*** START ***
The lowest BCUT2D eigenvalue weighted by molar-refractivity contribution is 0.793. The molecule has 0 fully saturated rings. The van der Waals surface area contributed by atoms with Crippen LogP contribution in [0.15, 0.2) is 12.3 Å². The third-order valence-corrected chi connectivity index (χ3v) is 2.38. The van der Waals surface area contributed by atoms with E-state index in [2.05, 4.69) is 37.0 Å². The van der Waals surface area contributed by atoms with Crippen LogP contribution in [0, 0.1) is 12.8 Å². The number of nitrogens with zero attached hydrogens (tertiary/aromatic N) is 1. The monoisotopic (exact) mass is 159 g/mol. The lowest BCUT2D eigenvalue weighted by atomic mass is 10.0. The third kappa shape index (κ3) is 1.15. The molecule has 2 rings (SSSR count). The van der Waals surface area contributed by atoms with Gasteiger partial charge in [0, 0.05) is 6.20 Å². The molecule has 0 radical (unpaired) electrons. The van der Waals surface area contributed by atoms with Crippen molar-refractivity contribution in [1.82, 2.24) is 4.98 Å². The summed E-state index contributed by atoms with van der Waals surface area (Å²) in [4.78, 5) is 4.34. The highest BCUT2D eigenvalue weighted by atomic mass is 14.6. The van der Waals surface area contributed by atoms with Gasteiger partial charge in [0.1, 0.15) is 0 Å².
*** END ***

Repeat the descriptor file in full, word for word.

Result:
The lowest BCUT2D eigenvalue weighted by molar-refractivity contribution is 0.793. The molecule has 0 fully saturated rings. The van der Waals surface area contributed by atoms with Crippen LogP contribution in [0.15, 0.2) is 12.3 Å². The third-order valence-corrected chi connectivity index (χ3v) is 2.38. The van der Waals surface area contributed by atoms with E-state index in [2.05, 4.69) is 37.0 Å². The van der Waals surface area contributed by atoms with Crippen LogP contribution in [0, 0.1) is 12.8 Å². The number of nitrogens with zero attached hydrogens (tertiary/aromatic N) is 1. The monoisotopic (exact) mass is 159 g/mol. The lowest BCUT2D eigenvalue weighted by atomic mass is 10.0. The third kappa shape index (κ3) is 1.15. The molecule has 2 rings (SSSR count). The van der Waals surface area contributed by atoms with Gasteiger partial charge in [0, 0.05) is 6.20 Å². The molecule has 0 radical (unpaired) electrons. The van der Waals surface area contributed by atoms with Crippen molar-refractivity contribution in [1.82, 2.24) is 4.98 Å². The summed E-state index contributed by atoms with van der Waals surface area (Å²) in [4.78, 5) is 4.34. The highest BCUT2D eigenvalue weighted by atomic mass is 14.6. The van der Waals surface area contributed by atoms with Gasteiger partial charge in [0.1, 0.15) is 0 Å².